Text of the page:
Maggie Walsh examined the items taken from Hostile Seventeen’s pockets. A cigarette lighter and an open pack of Marlboro. A pack of cards. A bottle-opener. Thirty-seven dollars and change. A hunting knife with a wicked eight-inch blade. A wooden stake. A picture, cut from a magazine, of someone called ‘David Beckham’. Another picture, cut from an entirely different sort of magazine, of a blonde woman named ‘Adele’ whose unclad breasts would probably class as the eighth and ninth wonders of the world.

Walsh frowned, pursed her lips, and went to stare through one-way glass at the vampire in his new holding cell. “I believe that it’s been interacting in a fairly normal fashion with humans,” she said. “Interesting.”

“I don’t believe its story about stealing the car,” Dr Angleman said. “I’m sure that the owner knew perfectly well that Hostile Seventeen had the vehicle.”

“Mr. Rupert Giles,” Walsh said. “The… mentor, I think would be the most apt term… of this ‘Slayer’ Finn is inflicting upon us. I can’t see it being a coincidence. The scenario that best fits the facts is that Hostile Seventeen has been working for the Slayer and Mr. Giles, presumably killing other HSTs for them, in exchange for blood and cigarette money.”

“I concur,” Angleman agreed. “I don’t think it should here when the Slayer arrives. We’d better dispose of it.”

Professor Walsh stared at the pacing Spike. “If it has sufficient sentience to alter its instinctive behavior patterns, and work with humans, it could be very useful. It displayed a significant degree of intelligence and resourcefulness when it made its escape from this facility and, of course, it has all the standard abilities of this category of HST. Hardly in the same class as 314, and its vulnerability to sunlight limits its area of operations, but I think that we can still get something out of it. An operational proof of concept. It should impress our backers enough to guarantee that our funding will continue for the foreseeable future.”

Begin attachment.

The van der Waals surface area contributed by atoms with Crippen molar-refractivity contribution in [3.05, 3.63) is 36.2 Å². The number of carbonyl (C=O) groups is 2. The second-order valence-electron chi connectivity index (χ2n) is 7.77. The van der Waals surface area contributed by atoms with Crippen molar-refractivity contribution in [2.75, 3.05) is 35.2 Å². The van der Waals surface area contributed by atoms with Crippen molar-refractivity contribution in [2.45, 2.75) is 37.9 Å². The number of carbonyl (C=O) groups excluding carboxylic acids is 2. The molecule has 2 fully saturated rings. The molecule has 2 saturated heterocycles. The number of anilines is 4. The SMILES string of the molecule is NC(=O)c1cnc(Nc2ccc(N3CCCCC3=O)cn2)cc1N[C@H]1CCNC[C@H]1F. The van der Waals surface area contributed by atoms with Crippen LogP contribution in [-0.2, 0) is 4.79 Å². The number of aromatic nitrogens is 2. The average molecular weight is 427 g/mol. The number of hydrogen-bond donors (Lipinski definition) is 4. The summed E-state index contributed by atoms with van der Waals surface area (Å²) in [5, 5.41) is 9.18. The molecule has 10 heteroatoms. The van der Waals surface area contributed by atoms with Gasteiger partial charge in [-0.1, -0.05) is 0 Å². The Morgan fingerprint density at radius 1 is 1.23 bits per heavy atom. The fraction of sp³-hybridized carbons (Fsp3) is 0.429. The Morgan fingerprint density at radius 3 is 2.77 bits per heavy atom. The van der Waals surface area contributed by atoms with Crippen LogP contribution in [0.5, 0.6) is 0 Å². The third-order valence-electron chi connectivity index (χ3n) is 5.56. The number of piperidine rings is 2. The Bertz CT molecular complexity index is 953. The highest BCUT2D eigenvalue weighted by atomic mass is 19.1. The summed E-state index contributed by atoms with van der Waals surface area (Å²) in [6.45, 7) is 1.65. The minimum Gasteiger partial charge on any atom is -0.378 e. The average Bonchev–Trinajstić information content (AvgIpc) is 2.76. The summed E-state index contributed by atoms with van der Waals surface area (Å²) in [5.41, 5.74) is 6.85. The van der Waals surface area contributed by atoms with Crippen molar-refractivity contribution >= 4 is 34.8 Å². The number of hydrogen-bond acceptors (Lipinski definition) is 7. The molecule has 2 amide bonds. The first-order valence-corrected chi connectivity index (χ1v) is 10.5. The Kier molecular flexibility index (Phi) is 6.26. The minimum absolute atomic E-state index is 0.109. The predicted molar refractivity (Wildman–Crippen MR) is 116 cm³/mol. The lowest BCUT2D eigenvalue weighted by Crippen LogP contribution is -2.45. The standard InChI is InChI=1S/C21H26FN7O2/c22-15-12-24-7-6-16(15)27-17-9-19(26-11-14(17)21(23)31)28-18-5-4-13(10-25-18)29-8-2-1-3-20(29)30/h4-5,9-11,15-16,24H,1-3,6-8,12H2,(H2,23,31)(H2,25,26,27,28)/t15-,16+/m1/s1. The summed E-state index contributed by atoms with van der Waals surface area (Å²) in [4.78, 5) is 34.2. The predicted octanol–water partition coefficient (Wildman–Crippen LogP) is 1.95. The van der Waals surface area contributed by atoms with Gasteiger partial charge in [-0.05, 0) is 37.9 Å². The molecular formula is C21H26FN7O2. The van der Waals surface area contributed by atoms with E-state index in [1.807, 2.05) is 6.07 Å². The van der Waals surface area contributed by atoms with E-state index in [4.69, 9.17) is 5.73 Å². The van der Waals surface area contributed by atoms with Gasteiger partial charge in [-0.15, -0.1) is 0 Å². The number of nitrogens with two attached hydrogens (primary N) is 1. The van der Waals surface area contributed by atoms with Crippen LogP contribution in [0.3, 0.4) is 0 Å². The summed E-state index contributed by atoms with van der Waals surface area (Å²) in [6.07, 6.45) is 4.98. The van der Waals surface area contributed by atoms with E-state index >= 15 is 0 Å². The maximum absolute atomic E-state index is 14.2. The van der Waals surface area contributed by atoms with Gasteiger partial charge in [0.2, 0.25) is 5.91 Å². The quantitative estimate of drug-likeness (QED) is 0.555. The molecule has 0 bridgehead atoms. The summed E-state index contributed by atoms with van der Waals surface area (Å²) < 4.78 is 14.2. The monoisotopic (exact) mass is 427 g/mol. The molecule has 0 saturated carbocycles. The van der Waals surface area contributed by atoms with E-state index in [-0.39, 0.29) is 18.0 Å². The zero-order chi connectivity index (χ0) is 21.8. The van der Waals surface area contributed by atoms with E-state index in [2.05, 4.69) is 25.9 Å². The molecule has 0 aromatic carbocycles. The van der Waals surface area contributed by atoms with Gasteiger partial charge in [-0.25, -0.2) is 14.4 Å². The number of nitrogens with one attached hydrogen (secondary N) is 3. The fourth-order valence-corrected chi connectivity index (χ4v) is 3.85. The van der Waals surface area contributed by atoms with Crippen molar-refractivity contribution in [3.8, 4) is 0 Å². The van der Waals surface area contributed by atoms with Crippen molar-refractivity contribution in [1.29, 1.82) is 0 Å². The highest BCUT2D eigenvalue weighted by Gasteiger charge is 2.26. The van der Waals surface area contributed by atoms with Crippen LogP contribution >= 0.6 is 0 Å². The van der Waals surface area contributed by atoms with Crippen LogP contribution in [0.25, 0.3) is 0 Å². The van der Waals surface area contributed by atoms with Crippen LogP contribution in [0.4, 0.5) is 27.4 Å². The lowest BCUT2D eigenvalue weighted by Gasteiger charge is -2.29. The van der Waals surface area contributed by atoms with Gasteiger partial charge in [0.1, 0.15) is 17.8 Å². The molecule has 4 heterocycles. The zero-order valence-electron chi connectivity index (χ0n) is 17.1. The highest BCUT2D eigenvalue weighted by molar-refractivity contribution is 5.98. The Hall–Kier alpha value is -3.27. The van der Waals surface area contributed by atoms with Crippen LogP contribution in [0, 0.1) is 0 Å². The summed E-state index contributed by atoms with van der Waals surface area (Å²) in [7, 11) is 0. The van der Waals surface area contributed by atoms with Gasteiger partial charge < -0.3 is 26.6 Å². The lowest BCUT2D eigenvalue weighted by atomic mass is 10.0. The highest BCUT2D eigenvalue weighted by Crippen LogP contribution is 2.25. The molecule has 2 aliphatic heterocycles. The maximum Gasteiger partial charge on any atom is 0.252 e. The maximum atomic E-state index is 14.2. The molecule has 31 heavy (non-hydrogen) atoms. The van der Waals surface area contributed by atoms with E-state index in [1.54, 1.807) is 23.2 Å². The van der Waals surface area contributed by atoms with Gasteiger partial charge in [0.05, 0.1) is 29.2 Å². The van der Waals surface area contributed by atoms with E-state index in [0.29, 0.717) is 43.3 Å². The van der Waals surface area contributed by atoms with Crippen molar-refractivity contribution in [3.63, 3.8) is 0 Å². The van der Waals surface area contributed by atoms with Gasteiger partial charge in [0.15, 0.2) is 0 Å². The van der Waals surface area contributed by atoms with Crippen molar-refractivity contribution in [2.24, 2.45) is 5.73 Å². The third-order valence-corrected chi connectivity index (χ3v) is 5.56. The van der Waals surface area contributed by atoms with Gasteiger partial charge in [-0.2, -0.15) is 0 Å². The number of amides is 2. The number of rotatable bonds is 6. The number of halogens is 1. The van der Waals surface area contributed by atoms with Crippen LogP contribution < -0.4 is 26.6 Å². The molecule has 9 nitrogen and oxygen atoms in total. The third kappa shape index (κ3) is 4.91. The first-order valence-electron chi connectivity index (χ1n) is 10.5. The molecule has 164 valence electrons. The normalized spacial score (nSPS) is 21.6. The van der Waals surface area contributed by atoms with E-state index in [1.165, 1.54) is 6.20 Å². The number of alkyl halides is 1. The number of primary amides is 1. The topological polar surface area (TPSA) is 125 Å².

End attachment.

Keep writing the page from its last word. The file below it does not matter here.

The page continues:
Dr Angleman’s eyebrows rose. “How can we do that without keeping the Hostile here?”

“We’re not the only NID operation with an unusual mandate,” Walsh told him. “I have heard that there is a project in Colorado that has made contact with extra-terrestrial hostiles. I’m not going to go into the details, you don’t have the security clearance for that, but I will say that apparently they have to deal with creatures stronger and faster than humans. Possibly Hostile Seventeen will be of use to them; either as a test subject, or else as a disposable weapon. Extra-terrestrials won’t trigger the neurological implant.” She turned away from the window. “I’ll make the arrangements. You prepare Seventeen for shipping.”

- - - - -

“Did you see any sign of Spike?” Giles asked.

Buffy shook her head. “Nope. There were parts they didn’t seem too keen on me going into, though, so I can’t be sure he isn’t there.”

Giles pursed his lips. “I believe it’s a high probability. Blast it. Do keep an eye out for him, or for any clues as to his whereabouts, on subsequent visits to that… place.”

“Why so bothered?” Buffy asked. “I thought you hated Spike.”